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Home tutors and SEN allowances

Payslip iStock 000005826087XSmall 146x219A council has successfully appealed a ruling that required it to pay a special educational needs allowance to home tutors it employed. Peter Oldham QC explains why.

In Swansea CC v Rees and others EAT 2053/2017, the employees were home tutors employed by the council, working as part of a home tutoring unit. The majority of the children the claimants worked with had SENs. They brought a breach of contract claim in the ET asserting that they were entitled to a special educational needs (SEN) allowance under para 25.2 of the School Teachers’ Pay and Conditions Document, which as relevant says:-

“25.2. The relevant body must award a SEN allowance to a classroom teacher –

(d) in any non-designated setting (including any PRU) that is analogous to a designated special class or unit, where the post –

 (i) involves a substantial element of working directly with children with special educational needs;

(ii) requires the exercise of a teacher’s professional skills and judgement in the teaching of children with special educational needs; and

(iii) has a greater level of involvement in the teaching of children with special educational needs than is the normal requirement of teachers throughout the school or unit within the school or, in the case of an unattached teacher, the unit or service.”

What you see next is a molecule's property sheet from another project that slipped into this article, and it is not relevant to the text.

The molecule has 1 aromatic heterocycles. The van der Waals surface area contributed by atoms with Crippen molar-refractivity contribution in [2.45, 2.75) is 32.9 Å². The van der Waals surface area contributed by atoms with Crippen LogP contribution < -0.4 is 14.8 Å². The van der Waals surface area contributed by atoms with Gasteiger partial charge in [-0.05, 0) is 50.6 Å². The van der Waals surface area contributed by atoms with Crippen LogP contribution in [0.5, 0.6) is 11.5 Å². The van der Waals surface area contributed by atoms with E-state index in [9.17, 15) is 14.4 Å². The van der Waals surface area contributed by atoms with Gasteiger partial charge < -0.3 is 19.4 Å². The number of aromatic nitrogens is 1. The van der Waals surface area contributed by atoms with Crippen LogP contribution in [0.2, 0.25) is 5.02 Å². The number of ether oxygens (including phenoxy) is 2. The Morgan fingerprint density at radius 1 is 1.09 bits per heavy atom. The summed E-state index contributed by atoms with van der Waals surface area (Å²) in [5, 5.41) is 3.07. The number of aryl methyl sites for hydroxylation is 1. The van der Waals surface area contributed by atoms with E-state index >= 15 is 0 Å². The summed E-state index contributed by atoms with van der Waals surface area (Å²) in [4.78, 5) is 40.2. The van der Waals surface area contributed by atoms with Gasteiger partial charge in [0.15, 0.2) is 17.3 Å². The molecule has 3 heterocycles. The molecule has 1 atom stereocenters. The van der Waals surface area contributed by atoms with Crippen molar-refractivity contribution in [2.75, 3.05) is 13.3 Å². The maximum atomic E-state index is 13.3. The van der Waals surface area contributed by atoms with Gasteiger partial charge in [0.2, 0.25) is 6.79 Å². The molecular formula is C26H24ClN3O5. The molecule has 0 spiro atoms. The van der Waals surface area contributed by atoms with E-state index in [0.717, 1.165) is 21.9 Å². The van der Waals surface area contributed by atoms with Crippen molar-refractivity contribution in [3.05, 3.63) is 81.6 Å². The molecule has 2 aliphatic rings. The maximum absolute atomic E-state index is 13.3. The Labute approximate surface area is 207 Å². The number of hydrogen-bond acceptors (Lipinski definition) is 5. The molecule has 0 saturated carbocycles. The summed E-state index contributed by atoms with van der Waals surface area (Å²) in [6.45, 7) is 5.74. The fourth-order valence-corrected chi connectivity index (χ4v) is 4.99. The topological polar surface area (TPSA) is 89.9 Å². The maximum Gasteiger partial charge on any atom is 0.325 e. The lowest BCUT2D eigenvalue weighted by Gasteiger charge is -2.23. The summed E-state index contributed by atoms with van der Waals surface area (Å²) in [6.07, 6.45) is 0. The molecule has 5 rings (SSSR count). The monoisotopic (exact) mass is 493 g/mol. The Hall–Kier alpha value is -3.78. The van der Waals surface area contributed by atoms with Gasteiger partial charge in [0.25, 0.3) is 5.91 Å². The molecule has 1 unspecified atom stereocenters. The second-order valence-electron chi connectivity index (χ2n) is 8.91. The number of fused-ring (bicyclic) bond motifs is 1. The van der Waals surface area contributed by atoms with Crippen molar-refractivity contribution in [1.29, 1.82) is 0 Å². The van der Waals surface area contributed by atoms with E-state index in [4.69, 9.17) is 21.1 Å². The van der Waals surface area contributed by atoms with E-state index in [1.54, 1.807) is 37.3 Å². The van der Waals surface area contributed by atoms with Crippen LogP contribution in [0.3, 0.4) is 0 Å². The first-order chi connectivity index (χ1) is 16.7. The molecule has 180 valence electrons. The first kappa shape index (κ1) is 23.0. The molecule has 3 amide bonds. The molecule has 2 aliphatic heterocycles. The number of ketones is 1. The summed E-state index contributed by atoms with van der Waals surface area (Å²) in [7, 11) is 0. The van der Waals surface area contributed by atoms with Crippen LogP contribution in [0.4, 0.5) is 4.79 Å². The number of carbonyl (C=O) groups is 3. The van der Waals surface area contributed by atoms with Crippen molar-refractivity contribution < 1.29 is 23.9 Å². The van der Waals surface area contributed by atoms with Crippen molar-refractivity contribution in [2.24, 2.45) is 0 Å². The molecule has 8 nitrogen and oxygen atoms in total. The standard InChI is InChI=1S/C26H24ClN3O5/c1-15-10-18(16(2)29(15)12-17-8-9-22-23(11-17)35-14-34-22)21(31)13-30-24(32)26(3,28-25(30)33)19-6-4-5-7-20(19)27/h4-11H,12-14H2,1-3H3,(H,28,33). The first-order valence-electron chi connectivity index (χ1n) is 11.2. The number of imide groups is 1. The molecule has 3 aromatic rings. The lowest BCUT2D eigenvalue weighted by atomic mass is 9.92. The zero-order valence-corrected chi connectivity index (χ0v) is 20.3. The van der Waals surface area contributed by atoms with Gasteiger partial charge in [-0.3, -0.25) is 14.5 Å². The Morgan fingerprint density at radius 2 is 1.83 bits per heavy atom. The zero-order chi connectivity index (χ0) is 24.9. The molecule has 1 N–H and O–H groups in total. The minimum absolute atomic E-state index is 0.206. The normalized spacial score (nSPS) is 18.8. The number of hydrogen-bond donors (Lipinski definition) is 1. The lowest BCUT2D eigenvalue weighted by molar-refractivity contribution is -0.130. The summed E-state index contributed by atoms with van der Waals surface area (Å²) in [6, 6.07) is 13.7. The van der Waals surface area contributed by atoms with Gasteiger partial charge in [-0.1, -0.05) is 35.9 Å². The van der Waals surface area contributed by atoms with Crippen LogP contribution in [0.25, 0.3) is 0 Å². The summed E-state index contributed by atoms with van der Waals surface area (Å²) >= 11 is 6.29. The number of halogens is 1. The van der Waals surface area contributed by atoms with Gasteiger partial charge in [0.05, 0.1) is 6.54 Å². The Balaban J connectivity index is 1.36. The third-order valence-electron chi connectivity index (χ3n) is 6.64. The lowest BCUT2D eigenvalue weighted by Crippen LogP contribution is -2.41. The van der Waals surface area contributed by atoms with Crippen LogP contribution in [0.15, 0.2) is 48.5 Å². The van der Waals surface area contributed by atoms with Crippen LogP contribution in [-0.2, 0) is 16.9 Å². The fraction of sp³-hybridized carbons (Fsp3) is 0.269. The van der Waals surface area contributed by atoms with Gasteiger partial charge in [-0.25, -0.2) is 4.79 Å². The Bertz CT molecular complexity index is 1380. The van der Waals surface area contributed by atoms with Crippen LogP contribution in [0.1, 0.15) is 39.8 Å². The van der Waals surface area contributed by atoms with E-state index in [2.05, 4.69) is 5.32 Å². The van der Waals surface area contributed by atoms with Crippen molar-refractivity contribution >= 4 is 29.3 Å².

The ET found for the employees, holding that the comparison in para 25.2(d)(iii) should be with the normal requirements of employees across the entire council education function, rather than with other tutors in the home tutoring unit, and that since the claimants worked more than was normal across the council’s education service, they were entitled to the allowance. 

The council appealed. It said that the ET had failed to recognise that the words at the start of para 25.2(d), dealing with the setting in which teachers worked, were additional to the requirements of paragraphs (d)(i), (ii) and (iii), which dealt with the requirements of the post.  The EAT agreed that the ET had wrongly taken these words not to apply a separate condition. Had it applied these words, it would have found that home tutoring was not analogous to being in a designated special class or unit, so that the claims should have failed for that reason alone.

Further the council said that the comparison for the purposes of para (d)(iii) should have been with other teachers in the home tutoring unit, and not with employees across the council’s education service generally, and that since there was no evidence that the claimants did more work with children with SENs than other teachers in the unit, their claims had to fail for that reason too. Once again the EAT agreed. 

Accordingly the EAT allowed the appeal and dismissed the claims.

Peter Oldham QC is a barrister at 11KBW. He appeared for the council in this case. Peter can be contacted This email address is being protected from spambots. You need JavaScript enabled to view it..

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